The Dog at Wingham

Found in picturesque Wingham, which is rather superbly located on the road that links Canterbury and Sandwich, this pub was the county winner for The National Pub and Bar Awards 2017. Read my full review of the pub here. The pub boasts 8 beautifully designed bedrooms – all with en suite bathrooms. Make a weekend of it – or just visit for a walk and lunch. Also on the last Wednesday of every month you can join in The Dog, Walking Club.

King Henry VIII, Hever

This pub sits right opposite the entrance to Hever Castle it’s popular with day trippers but also the locals (a good sign) too. We particularly love this cool and cosy covered outdoor area, where you could comfortably sit with a dog after a muddy ramble and enjoy a cheeky glass (Hever Castle let dogs in on a lead – bonus). Or try The Hever Circular walking route which starts at the medieval church of St Peter, the last resting place of Anne Boleyn’s dad and ends at the historic pub.

The George and Dragon, Speldhurst

Formally a rustic 13th century inn – it’s got roaring log fires and dramatic oak beams, as well as seriously tasty food. The George and Dragon promises to maintain its combination of classic offerings sitting alongside more elaborate dishes – like The Sunday Lunch Menu that offers 28 Day Aged Sirloin of Beef Roast to Cumberland Sausage & Mash. Historically one for the foodies.

The Milk House, Sissinghurst

This stylish eatery prides itself on a menu that changes with the seasons and uses only the freshest produce from local suppliers. A blazing fire surrounded by a beautiful stone fireplace creates a homely atmosphere throughout and alongside a seasonal Dining Menu, there’s also a range of classic pub fare, for those that prefer less fuss, a light Grazing Menu and good choices for kids too. Sissinghurst Castle and Gardens is just half a mile’s walk away and upstairs you’ll find four characterful en-suite bedrooms, should you want to make a weekend of it.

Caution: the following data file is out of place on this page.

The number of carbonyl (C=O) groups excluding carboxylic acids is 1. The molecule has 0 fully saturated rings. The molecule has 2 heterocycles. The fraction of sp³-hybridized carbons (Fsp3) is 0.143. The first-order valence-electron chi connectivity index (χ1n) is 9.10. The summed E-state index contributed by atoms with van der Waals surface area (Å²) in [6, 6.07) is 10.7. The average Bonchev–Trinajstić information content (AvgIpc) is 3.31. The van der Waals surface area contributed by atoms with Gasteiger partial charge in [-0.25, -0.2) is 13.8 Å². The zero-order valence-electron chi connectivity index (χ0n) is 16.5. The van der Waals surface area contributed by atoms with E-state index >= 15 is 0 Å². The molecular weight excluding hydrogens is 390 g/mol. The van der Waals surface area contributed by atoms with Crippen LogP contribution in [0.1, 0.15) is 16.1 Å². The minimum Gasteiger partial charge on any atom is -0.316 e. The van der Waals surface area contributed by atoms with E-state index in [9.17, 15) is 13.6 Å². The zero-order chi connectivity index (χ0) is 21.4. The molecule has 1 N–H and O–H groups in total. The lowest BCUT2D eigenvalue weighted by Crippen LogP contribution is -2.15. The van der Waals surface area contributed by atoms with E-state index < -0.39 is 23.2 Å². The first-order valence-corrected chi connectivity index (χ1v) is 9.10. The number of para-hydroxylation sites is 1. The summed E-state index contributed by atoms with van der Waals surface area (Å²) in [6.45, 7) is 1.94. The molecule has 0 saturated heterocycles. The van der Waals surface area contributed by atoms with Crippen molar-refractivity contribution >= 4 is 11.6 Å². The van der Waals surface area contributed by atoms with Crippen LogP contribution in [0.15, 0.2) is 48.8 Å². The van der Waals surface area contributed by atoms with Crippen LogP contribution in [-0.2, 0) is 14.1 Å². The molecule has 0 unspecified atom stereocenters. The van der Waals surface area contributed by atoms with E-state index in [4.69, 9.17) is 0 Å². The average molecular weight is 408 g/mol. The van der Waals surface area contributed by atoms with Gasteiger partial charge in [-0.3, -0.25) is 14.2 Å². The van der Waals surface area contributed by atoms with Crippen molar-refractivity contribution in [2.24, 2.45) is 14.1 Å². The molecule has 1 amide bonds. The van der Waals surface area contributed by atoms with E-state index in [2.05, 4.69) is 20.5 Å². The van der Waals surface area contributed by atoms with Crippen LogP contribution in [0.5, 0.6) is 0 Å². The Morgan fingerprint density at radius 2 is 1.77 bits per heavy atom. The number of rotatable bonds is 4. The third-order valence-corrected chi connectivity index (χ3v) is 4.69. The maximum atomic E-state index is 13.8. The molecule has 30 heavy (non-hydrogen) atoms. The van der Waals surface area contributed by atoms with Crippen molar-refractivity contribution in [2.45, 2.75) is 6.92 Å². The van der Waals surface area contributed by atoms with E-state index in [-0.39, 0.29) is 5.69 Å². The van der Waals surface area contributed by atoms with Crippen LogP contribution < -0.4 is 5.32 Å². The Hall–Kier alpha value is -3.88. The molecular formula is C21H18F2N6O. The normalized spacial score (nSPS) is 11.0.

The Three Chimneys, Biddenden

Low beams, dried hops, candles and the roaring fires together create a relaxed and inviting authentic pub experience. Beers, bitters and the like are sold from casks behind the bar – in short it’s the kind of gastro pub that Mr Muddy Kent loves – no glossy Farrow & Ball refurb here. Just outside the door is the famous ‘Seven Year’s Stagger’, the journey the French prisoners walked between The Three Chimneys and Sissinghurst Castle during the Seven Year’s War (1756-1763). It’s said that up to 3,000 French prisoners were kept nearby at Sissinghurst Castle. To find the map, go to the pub’s website: 

The Duke William, Ickham

Sitting deep in the chocolate-box depths of the Kentish countryside, this pub boasts a big-name chef, Mark Sargeant who is ex-Ramsay. Low timber ceilings, a wood-burning fire, candles burning in old ceramic beer bottles, mismatched wooden tables and chairs – it’s gone for the classic and quirky vibe. With a seriously picturesque setting, perfect walking territory and top notch food, you can’t go wrong here. Situated just 10 minutes outside the historic City of Canterbury and surrounded by some beautiful country walks, there pub has stylish rooms, one of which can accommodate a pooch if you’re pushed after a pint.

The Barrow House, Egerton

This gorgeous pub in Egerton, taken over by husband and wife Dane and Sarah Allchorne, the team behind ever popular The Milk House in Sissinghurst. Named after the ancient burial mounds dotting the local landscape (the local area is great for walking). Thoroughly modernised throughout, like it’s bigger sibling, it has all the same foodie credentials and three boutique rooms upstairs. 

The Poet, Matfield

Named after the famous World War 1 poet, Siegfried Sassoon, whose family home was just up the road, The Poet offers very refined British fare. With its sophisticated menu this is another one for the foodies, each main dish is accompanied by a carefully-chosen wine recommendation and there’s craft gins on offer too. However the pub itself has a very laid back feel – so you’d be equally as welcome to just nibble on some bar snacks with a glass of wine after a winter’s amble. Matfield is a very pretty village and there’s loads of good walks on the doorstep.

The Beacon, Rusthall

Sitting high on the hill at Rusthall The Beacon falls somewhere between a pub and a restaurant. Combining elegant Victorian interiors with effortless countryside charm, the warm and inviting bar offers the perfect place to sink into scrumptiously soft leather sofas around a crackling fire. There’s a dog-friendly-area near the back door complete with a jar full of doggie treats and lots of great walking right outside the door.